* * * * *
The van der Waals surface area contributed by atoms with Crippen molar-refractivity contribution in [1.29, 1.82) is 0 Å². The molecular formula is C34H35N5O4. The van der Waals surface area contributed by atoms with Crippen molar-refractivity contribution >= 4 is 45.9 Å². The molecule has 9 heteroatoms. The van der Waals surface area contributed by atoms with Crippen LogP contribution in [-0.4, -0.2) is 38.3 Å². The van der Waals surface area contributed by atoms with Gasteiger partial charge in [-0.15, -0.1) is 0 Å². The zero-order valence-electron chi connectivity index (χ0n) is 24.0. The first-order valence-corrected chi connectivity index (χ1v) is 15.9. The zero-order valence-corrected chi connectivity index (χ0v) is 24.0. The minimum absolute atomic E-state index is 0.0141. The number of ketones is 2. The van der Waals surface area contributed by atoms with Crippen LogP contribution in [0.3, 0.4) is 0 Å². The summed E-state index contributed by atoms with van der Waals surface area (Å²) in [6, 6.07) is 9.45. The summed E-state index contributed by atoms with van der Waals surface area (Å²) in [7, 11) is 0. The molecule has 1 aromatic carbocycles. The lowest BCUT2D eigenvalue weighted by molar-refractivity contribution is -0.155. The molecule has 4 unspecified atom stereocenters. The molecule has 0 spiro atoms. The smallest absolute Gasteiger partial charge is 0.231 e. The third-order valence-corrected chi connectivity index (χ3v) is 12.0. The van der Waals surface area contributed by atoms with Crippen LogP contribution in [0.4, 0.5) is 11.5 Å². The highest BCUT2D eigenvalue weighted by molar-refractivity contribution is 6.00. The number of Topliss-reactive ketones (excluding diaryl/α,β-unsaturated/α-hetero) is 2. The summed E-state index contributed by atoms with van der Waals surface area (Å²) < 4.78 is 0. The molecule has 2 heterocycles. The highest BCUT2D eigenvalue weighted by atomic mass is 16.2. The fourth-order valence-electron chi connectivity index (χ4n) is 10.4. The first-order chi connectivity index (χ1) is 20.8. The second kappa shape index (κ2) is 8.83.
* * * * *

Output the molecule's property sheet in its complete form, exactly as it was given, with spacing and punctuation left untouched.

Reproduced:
The van der Waals surface area contributed by atoms with Crippen molar-refractivity contribution in [1.29, 1.82) is 0 Å². The molecular formula is C34H35N5O4. The van der Waals surface area contributed by atoms with Crippen molar-refractivity contribution >= 4 is 45.9 Å². The molecule has 9 heteroatoms. The van der Waals surface area contributed by atoms with Crippen LogP contribution in [-0.4, -0.2) is 38.3 Å². The van der Waals surface area contributed by atoms with Gasteiger partial charge in [-0.15, -0.1) is 0 Å². The zero-order valence-electron chi connectivity index (χ0n) is 24.0. The first-order valence-corrected chi connectivity index (χ1v) is 15.9. The zero-order valence-corrected chi connectivity index (χ0v) is 24.0. The minimum absolute atomic E-state index is 0.0141. The number of ketones is 2. The van der Waals surface area contributed by atoms with Crippen LogP contribution in [0.3, 0.4) is 0 Å². The summed E-state index contributed by atoms with van der Waals surface area (Å²) in [6, 6.07) is 9.45. The summed E-state index contributed by atoms with van der Waals surface area (Å²) in [7, 11) is 0. The molecule has 1 aromatic carbocycles. The lowest BCUT2D eigenvalue weighted by molar-refractivity contribution is -0.155. The molecule has 4 unspecified atom stereocenters. The molecule has 0 spiro atoms. The smallest absolute Gasteiger partial charge is 0.231 e. The third-order valence-corrected chi connectivity index (χ3v) is 12.0. The van der Waals surface area contributed by atoms with Crippen LogP contribution in [0.4, 0.5) is 11.5 Å². The highest BCUT2D eigenvalue weighted by molar-refractivity contribution is 6.00. The number of Topliss-reactive ketones (excluding diaryl/α,β-unsaturated/α-hetero) is 2. The summed E-state index contributed by atoms with van der Waals surface area (Å²) < 4.78 is 0. The molecule has 2 heterocycles. The highest BCUT2D eigenvalue weighted by atomic mass is 16.2. The fourth-order valence-electron chi connectivity index (χ4n) is 10.4. The first-order chi connectivity index (χ1) is 20.8. The second kappa shape index (κ2) is 8.83.